Custom JSF Input Validation Styling for any Component

October 29, 2010

We didn’t have room on our pages for individual message boxes, and also had the need to style specific fields on our JSF pages whenever validation failed on the server, with user friendly field names in the message. Example:  ”User Name is Required” , and the field for User Name is highlighted red. [caption id=“attachment_864” align=“aligncenter” width=“300” caption=“Custom field styling and nicer field names for JSF validation”]Custom field styling and nicer field names for JSF validation[/caption] Unfortunately there are times when jsf insists on inserting field ids into the message.

Here’s the scenario;

  • If any jsf converter validation fails (like a string in an int field) JSF will throw a warning like “jid17:jid34: Values must be type numeric” - The form id and page id prepend any internal messages - gross.
  • If any page custom validation fails (like min and max lengths) JSF will throw our custom message
  • If custom validators fail(like the format of a zip code based on the province as US or CA) throw  a custom message
  • If any DB rule issues fail (like name in use by other user) then our Manager throws a custom message (but it is not hooked to any component)

The troubles is that without overriding JSF components or classes we do not have access to the component when every message is thrown, and would be unable to change its style class. Rather than relying on some tricky JSF or Java code to intercept and update classes I decided to take a simpler approach (or so I think).  Using jQuery, the preprendId=“false” attribute, and specific Messages for every field we can do ANY custimaztion we want to ANY failed field, input, checkbox, etc on the page.

Here’s the Solution

There is actually a few pieces to the puzzle, but all very simple.

  • Set prependId=“false” on the elements of your page (optional  but must be consistent for all forms that will use this validation)
  • Give your fields User Friendly names (well sort of, we use JQuery to replace any “_” with spaces )
  • If your ever throwing a custom message, prepend the user friendly(almost) id to your message (we use jquery to strip it off)
  • Give your element a specific ID.
  • Insert The jQuery client side fixer upper and styl-o-matic to your template. (its like 5 lines)

Hiding the default form ID in JSF

This is something you will only want to do if all forms can be treated equally in your code elsewhere. Other the id may be important. If you want to leave the form ID in tact, skip this section. But you will need to modify the steps below to accomidate Hiding the form’s id is simple, just insert the attrinute prependID=“false” in your forms.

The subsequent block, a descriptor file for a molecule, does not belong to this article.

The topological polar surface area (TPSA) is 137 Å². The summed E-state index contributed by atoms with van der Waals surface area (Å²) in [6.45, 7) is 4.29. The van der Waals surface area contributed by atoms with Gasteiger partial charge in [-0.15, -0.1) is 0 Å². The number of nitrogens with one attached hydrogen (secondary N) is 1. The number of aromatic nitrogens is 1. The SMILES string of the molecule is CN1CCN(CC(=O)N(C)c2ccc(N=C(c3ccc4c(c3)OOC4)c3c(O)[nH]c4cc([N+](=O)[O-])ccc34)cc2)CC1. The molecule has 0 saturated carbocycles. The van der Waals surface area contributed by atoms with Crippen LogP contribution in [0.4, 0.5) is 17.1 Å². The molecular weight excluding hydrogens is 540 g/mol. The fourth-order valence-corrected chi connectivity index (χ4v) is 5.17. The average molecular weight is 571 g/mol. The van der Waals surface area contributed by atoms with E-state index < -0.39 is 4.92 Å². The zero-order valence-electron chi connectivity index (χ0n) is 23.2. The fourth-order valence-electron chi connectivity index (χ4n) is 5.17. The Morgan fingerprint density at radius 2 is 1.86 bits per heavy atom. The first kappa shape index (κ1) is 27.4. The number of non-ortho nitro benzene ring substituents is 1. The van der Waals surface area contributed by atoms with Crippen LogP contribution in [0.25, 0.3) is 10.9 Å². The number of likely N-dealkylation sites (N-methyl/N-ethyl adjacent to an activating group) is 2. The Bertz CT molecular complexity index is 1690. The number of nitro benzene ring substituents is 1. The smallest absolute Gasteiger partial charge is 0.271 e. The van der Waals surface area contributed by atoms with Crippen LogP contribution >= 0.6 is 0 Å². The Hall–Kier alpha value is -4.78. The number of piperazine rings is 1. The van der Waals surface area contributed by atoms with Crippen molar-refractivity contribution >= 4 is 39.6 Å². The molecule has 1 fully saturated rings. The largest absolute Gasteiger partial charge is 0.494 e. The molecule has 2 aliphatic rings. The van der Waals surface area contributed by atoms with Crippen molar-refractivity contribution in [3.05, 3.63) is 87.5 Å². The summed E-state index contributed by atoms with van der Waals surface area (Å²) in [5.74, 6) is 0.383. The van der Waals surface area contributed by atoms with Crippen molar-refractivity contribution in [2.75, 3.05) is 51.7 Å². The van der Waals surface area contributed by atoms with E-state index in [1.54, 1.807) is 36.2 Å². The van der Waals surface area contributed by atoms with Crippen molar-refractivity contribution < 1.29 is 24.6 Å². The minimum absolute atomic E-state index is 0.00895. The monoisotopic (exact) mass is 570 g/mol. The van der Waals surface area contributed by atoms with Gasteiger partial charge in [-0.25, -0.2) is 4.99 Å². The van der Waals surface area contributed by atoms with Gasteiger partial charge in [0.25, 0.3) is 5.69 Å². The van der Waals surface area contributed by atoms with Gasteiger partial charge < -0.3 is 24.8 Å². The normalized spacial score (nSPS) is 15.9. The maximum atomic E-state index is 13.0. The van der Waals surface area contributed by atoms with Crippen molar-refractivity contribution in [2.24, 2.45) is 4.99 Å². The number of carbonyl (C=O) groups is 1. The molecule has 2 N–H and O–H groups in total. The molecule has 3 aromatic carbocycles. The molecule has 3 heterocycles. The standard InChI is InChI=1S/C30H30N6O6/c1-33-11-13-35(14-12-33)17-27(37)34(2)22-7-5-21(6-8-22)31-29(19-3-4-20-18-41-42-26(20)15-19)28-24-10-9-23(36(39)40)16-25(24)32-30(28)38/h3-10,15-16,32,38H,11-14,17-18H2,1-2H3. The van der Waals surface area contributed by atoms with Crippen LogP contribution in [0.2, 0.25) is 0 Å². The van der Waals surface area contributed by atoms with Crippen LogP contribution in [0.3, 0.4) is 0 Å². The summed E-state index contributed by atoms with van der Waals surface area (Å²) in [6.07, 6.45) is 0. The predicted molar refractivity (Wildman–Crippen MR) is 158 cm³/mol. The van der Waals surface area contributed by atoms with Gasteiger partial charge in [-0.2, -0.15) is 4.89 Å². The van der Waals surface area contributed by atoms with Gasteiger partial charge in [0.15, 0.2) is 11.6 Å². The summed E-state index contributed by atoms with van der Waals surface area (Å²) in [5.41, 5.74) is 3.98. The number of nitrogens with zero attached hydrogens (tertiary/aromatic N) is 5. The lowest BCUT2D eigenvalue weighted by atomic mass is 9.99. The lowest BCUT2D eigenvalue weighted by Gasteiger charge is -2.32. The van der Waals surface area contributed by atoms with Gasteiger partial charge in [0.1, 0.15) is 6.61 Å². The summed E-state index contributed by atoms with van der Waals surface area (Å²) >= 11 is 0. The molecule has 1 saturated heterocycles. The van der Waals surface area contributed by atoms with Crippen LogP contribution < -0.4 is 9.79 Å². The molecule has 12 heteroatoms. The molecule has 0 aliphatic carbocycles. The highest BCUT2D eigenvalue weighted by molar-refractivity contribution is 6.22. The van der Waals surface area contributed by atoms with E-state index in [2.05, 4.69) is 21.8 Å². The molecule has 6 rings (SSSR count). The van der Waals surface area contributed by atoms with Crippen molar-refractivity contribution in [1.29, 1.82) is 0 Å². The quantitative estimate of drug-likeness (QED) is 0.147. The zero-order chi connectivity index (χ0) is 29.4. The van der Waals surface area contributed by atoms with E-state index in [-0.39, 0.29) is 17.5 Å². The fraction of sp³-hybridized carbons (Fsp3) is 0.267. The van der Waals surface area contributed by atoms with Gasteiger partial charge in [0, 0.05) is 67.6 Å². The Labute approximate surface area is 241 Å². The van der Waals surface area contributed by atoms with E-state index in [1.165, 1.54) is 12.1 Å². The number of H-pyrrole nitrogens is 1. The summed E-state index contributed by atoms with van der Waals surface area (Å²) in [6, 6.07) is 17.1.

… components, etc…

Giving JSF Components User Friendly field names that include spaces

By the law of html element ids must be alphanumeric, no spaces. So when you name a field “frstNme” in JSF, there’s a good chance a user will see it on some failed validation at some point. To compensate, give all your fields nice names that would be pleasant to users, if only for spaces. “First_Name” is prettier, but not what the user will see. The jQuery code replaces all underscores with spaces, so the user would see “First Name….” You could also user hypens.

Include field names when passing custom messages from Java code

This one seems weird, but allows for the most consistency aligning our custom messages with JSF’s defaults. In my managers I throw messages like this:

public String saveUserAction(){ … if(searchString.length()>15) { addMessage(“First_Name:Must be between 2 and 16 characters”); return null; } … return navString; }

private void addMessage(String messageStr){ FacesMessage message = new FacesMessage( messageStr); FacesContext.getCurrentInstance().addMessage(“errorTag”, message); }

Give your Message components a specific ID

All pages that you want to apply this to should have a message element like;

We will need that so jQuery knows where to looks for messages.

jQuery code to cleanup JSF messages and apply field level styling

The jQuery snippet (well plain JS too) is where this all comes together. We iterate through all the* elements in the element with our messages ID. Each list item may be a field message, and have the format “field_name:message to show user”. We check for a colon, and if present split on that as a delimiter, getting an id in the first bucket, and the message in the second. We can then apply styling to a field matching that id before finally fixing the ID to contain spaces, and showing the complete message to user.

$('#messageList li').each(function(i) { // for each li in ul 
        var id=$(this).text().split(':'); // split on colon
        if(id.length>1){ // if field id was present, go to work
        $('#'+id\[0\]).css('color','red'); //make faulted field fonts red
                $('#'+id\[0\]).css('border-color','red'); // make faulted fields border red
                id\[0\]=id\[0\].replace(/_/g," "); // replace any "_" with spaces
                $(this).text(id\[0\] + ' ' + id\[1\]); // make new message the nicer way
        }
});

What if I can't use prependID="false" ?
---------------------------------------

IF you can't or do not want to use that attribute, make the following changes: \*Prepend the form's Id to your messages (ex: "jidt23:First\_Name:Message to user") \*Adjust jQuery to use buckets 1 and 2 sperated by a colon for the field id (jidt23:First\_Name), and then discard 1, run replace on 2, and show 2 and 3 as the message (First Name is required).

Summary
-------

That's it! it turned out to be quite simple, and we were able to refactor our existing application of about 25 pages (cleaning up field ids and error messages) is less than 2 hours.
Nifty tech tag lists from Wouter Beeftink | Page content generated from commit: 15a22e6